After I published my review of the wireless neckband earphones, Sudio Elva, Creative quickly jumped in and also requested me to review the neckband earphones. The Creative Aurvana Trio Wireless is retailing at only S$149, which is S$50 cheaper than the wired version. Plus, the wireless version supports Super X-Fi, the audio holographic feature that transforms the way you listen to music.
The Aurvana Trio Wireless comes with 3 pairs of silicone ear tips, 3 pairs of foam tips, a long hard case, and micro USB cable. It’s hard to fathom why a device made in 2020 is still using micro USB port, but I reckon it must really be a lot cheaper. The other possible factor is that USB-C connectors are larger, so using micro USB port may make a bit more sense. While the carrying case is larger than usual, I still find it challenging to curl up the neckband and fit it in, and would have preferred a cloth bag.
Actually, I won’t have a need for a carrying case anyway, because I always wear it around my neck if I am going out with them. The earbuds have magnets so that they stick together and don’t swing around violently when walking. The ear tips offer good noise isolation, and the powerful sound drowns out most ambient noises anyway. Supporting aptX HD, aptX LL, aptX, AAC and SBC, I get excellent lag-free audio response especially when I use it with the Creative BT-W3 USB Bluetooth adapter.
The Aurvana Trio Family
The original Aurvana Trio received rave reviews, myself included. The cable can be detached and swapped with any MMCX cable. The second version is a USB-C version (SXFI Trio) with an integrated SXFI chip. The Aurvana Trio Wireless is the third iteration of the series, and the most affordable, inheriting the best triple hybrid drivers with wireless Bluetooth audio connectivity. The aptX HD codec further guarantees higher audio quality than most other wireless earphones.
The Aurvana Trio Wireless comes with three round buttons located on the right side of the neckband. Press-hold the volume buttons will change tracks. The wireless earphones automatically goes into pairing mode when no previously-paired devices are found. Thanks to Bluetooth 5.0, pairing is a lot more convenient. They support multipoint connectivity, allowing you to connect two devices at the same time and auto-switching to the device with audio output.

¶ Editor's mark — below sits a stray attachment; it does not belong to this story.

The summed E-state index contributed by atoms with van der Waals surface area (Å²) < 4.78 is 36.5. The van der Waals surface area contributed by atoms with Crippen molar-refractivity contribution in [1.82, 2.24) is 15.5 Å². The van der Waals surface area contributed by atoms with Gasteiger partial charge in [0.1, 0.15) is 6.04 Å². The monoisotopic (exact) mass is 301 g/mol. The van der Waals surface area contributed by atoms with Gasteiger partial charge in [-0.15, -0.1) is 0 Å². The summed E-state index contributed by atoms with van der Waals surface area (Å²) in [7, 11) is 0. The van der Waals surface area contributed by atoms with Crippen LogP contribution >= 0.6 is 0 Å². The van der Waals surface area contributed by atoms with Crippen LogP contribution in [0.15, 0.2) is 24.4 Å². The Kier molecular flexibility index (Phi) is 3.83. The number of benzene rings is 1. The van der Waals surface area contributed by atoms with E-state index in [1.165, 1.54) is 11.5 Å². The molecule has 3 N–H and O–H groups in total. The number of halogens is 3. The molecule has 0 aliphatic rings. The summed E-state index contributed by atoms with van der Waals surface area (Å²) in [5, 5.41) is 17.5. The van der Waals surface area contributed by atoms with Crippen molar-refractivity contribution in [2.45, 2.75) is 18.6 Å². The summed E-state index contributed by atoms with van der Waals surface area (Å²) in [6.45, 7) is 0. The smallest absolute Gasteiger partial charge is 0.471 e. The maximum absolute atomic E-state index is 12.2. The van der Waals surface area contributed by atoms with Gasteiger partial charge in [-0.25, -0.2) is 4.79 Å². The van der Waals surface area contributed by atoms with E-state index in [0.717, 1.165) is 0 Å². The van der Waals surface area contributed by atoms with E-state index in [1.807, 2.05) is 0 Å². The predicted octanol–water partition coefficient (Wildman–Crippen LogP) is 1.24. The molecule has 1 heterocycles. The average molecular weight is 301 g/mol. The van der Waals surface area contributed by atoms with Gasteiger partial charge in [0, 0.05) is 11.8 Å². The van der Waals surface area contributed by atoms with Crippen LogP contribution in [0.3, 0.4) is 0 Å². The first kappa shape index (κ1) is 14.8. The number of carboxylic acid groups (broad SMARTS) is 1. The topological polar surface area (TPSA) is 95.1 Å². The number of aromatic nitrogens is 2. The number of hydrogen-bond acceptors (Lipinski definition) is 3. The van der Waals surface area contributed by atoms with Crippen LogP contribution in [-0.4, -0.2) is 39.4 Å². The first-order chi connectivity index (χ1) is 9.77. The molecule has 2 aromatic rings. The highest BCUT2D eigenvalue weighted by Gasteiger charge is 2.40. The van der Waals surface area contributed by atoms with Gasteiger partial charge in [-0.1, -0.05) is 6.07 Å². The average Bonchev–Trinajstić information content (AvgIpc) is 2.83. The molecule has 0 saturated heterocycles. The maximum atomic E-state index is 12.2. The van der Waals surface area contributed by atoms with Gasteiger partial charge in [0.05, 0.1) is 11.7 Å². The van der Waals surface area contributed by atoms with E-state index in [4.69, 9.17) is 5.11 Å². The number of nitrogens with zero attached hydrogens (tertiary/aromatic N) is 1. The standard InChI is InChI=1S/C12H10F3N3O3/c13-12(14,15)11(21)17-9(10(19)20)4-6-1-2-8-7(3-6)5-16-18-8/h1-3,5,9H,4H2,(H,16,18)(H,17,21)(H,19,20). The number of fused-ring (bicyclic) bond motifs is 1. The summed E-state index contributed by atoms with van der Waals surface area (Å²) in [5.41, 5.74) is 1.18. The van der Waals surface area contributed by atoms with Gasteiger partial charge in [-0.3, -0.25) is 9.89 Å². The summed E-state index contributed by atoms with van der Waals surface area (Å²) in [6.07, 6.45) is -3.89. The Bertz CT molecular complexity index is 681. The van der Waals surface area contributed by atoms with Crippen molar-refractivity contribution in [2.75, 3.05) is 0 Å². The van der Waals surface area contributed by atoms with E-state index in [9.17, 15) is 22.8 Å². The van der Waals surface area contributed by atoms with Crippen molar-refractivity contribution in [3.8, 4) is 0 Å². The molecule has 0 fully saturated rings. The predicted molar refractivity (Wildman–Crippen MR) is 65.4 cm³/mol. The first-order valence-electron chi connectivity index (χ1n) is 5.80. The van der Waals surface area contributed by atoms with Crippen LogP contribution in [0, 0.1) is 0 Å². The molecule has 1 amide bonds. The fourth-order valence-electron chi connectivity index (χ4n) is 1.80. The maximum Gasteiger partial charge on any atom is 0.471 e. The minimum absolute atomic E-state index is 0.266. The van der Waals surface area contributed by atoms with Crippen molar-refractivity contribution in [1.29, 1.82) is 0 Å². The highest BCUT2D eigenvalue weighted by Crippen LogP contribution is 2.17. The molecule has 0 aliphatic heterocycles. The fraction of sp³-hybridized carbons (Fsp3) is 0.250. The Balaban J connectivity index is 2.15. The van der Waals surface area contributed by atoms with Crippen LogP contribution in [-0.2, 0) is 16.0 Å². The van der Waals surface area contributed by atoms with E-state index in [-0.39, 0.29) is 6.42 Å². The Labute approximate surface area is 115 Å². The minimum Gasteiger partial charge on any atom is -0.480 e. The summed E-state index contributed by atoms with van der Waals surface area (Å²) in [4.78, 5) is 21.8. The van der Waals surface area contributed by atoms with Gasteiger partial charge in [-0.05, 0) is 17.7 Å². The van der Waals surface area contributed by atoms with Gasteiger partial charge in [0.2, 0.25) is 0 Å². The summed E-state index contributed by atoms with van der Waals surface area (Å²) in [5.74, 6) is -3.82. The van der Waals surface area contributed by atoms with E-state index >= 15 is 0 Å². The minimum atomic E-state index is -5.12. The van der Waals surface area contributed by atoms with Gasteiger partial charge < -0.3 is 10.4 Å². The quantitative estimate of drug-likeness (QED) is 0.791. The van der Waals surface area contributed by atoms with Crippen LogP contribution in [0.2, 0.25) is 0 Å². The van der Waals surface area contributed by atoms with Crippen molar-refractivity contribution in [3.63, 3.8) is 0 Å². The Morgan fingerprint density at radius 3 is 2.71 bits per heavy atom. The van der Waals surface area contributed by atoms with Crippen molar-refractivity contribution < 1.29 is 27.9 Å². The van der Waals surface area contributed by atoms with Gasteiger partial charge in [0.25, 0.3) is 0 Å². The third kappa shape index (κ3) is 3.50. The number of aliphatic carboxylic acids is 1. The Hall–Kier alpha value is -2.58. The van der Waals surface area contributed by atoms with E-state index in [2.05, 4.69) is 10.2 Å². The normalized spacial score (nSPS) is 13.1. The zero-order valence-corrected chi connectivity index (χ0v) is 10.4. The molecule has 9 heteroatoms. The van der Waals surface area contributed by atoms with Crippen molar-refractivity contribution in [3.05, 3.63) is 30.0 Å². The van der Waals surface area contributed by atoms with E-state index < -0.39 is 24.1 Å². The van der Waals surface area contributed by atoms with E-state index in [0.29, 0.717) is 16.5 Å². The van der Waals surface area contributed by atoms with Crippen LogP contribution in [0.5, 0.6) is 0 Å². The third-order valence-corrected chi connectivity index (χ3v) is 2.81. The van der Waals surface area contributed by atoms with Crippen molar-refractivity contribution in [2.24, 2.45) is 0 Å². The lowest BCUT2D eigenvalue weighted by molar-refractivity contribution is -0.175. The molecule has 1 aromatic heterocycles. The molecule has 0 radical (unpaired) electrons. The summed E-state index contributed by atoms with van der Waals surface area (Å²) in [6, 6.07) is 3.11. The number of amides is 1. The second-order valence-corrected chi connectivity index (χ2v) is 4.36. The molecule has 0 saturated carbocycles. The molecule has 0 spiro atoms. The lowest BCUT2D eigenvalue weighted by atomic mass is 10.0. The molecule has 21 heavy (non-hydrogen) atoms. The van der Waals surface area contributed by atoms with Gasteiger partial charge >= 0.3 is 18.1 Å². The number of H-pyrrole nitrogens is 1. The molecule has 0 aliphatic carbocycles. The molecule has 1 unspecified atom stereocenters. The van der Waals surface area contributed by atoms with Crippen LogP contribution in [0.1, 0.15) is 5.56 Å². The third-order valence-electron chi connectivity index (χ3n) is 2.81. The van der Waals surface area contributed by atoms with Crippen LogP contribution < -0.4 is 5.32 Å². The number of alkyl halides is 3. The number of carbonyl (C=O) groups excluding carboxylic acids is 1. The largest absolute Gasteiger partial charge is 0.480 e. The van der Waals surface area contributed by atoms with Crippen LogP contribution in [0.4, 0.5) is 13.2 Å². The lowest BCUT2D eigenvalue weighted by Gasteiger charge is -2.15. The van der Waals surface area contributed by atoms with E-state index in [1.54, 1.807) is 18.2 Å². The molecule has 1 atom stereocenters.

Even though these earphones are not water-rated, I still wear them for runs, no issue. But if you perspire a lot, maybe you should wear the Creative Outlier Gold. Note that the micro USB silicone cover is rather loose and could come undone easily.
Being the third version of the Aurvana Trio series, I am all too familiar with the sound signature. They deliver excellent treble clarity and excitement supported by enjoyable roomy bass impact, with clean midrange, slightly under-powered against the bass. There are no unbearable sibilance to be found, the sound staging is comfortable to spread the musical energy so it doesn’t sound too packed nor noisy. These earphones sound great with anything: pop-chart genres, Classical tracks, Jazz and Instrumentals.
Compared to the other Aurvana Trio series, the original wired edition still achieves the best overall resolution and details. The treble is clearer, more transparent, more extended, while the bass character is similar. The SXFI Trio delivers the brightest treble, though slightly too cooked for my liking. The Aurvana Trio Wireless delivers the best balance, and coupled with the convenient neckband form, is my favourite among the three.
Compared to the Sudio Elva, the Creative delivers a clearer sound, while the Elva is more fuller. The Creative is a more premium audio product with triple hybrid driver and aptX HD codec, while Elva only supports SBC. The Creative neckband also sounds a lot louder. Between the two, the Aurvana Trio Wireless would be a safer bet that is easier to be liked. Sudio Elva would work for listeners who prefer a little tamer treble and who works out heavily to need IP-rating earphones.
For Super X-Fi, it only supports music played through the SXFI app and not from other music apps, so the usage is limited. The audio quality is also not as good because it’s software decoding compared to SXFI Trio.
For call quality, the Aurvana Trio Wireless is not very bright-sounding. I thought it was a tad muffled, but with good volume. Under windy conditions, the aggressive wind-cancellation means the voice cannot be picked up unless you speak really loud to overpower the wind.
The Aurvana Trio Wireless is probably the most affordable premium neckband from an audio specialist brand (The closest competitor would be 1MORE). Its sound signature easily turns any music genres into great sounding tracks. In a home-office situation, using a neckband is more convenient than wearing true wireless or standard wired earphones. It allows me to hang them around my neck the whole day and pick up calls when needed. It can last 20 hours non-stop, and can be left on standby for days. If you need very low latency performance, like gaming, pair it with Creative BT-W3 and toggle to aptX LL, the result is almost as good as wired.